You probably already understand the importance of safeguarding your children against physical ailments. But did you know that keeping kids mentally and emotionally healthy is just as crucial to their overall wellness?

In fact, mental health challenges can impair a young person`s capacity to reach age-appropriate developmental goals, say experts.

“With so much going on in the world today and the fast pace of modern life, it`s important for parents, kids and pediatricians to talk about social and emotional issues,” says Dr. Robert W. Block, president of the American Academy of Pediatrics (AAP).

National Children’s Mental Health Awareness Day, observed May 9, serves as an excellent reminder to consider your child or teen’s emotional well-being. Throughout the month of May, which is Mental Health Month, pediatricians nationwide are encouraging parents to talk with their children about their worries, stress and problems, and to foster great mental health at home.

To get started, the AAP is offering these tips for parents:

• Talk with your pediatrician. If your child’s mood, behavior or social interactions are concerning you, your pediatrician can help you talk through problems, and find tools and resources to help. Let your children know that they should feel comfortable talking with their doctor, as well, as he or she is a great person to confide in about worries or stress.

• Talk with your child or teen. Find out what good things are happening for your child as well as any difficulties. You can’t know something is wrong if you don’t ask. Families should communicate daily. Whether it’s over dinner, or while walking your child to school, or after sports practice, spend time each day checking in with your child.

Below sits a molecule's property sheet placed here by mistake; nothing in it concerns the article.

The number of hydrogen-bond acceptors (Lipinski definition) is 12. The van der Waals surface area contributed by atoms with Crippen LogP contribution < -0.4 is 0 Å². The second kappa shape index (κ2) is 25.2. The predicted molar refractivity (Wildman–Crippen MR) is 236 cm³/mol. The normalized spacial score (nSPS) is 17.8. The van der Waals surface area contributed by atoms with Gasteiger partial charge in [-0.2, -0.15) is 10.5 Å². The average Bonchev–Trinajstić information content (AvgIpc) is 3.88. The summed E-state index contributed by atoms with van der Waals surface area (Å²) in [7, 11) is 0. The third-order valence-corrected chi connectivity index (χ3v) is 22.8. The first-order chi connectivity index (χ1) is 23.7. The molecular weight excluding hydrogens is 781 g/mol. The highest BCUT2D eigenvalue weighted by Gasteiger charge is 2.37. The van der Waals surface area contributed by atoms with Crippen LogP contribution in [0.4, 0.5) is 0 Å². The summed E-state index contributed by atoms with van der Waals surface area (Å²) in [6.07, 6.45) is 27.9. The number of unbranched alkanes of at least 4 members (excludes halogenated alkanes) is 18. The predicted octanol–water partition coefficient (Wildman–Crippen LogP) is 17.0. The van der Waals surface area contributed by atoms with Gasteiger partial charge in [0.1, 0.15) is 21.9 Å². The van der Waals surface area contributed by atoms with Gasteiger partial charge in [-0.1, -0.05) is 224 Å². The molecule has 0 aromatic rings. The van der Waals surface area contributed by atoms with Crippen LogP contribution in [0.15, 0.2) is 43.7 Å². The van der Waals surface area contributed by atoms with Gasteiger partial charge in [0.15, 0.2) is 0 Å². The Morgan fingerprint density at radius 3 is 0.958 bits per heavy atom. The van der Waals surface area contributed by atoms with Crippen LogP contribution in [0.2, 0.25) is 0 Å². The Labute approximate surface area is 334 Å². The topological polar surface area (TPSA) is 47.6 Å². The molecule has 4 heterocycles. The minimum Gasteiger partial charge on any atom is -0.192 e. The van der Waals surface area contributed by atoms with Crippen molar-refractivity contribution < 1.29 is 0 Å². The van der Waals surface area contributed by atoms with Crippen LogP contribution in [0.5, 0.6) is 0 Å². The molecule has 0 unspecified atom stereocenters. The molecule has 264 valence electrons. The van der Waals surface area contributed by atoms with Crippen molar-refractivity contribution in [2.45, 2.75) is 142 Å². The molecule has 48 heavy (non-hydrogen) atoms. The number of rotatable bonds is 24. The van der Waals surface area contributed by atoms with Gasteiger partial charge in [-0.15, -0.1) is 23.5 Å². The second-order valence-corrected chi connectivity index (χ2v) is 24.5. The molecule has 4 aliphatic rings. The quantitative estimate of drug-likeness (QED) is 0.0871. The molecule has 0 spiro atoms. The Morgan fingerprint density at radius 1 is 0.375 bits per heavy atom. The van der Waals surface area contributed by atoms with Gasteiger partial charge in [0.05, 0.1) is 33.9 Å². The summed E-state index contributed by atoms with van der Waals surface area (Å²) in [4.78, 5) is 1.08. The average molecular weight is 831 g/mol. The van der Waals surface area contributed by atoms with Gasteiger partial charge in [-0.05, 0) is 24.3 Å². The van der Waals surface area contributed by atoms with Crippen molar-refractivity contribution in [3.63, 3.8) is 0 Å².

• Get your child involved in the community. Children need to realize that the world is a better place because they are in it. Understanding the importance of personal contributions can serve as a source of purpose and motivation. Encourage them to volunteer, join clubs and make friends.

• Practice healthy habits. A great night’s sleep, proper nutrition and regular exercise can all contribute to emotional health and well-being — so encourage healthy habits. You can set a great example by practicing what you preach!

• Help manage stress. Although stress is a part of life and growing up, you need to intervene when you sense that it is undermining your child’s physical or psychological well-being.

If your child has persistent headaches or stomach pains, seems restless, tired, depressed or uncommunicative, stress may be to blame. But you can help children react appropriately to their stressors. Brainstorm possible solutions to help your child or teen feel empowered to improve his or her own life.

More information on mental health and children can be found at

Great parenting means promoting a happy, healthy home. Your child’s health depends on it.



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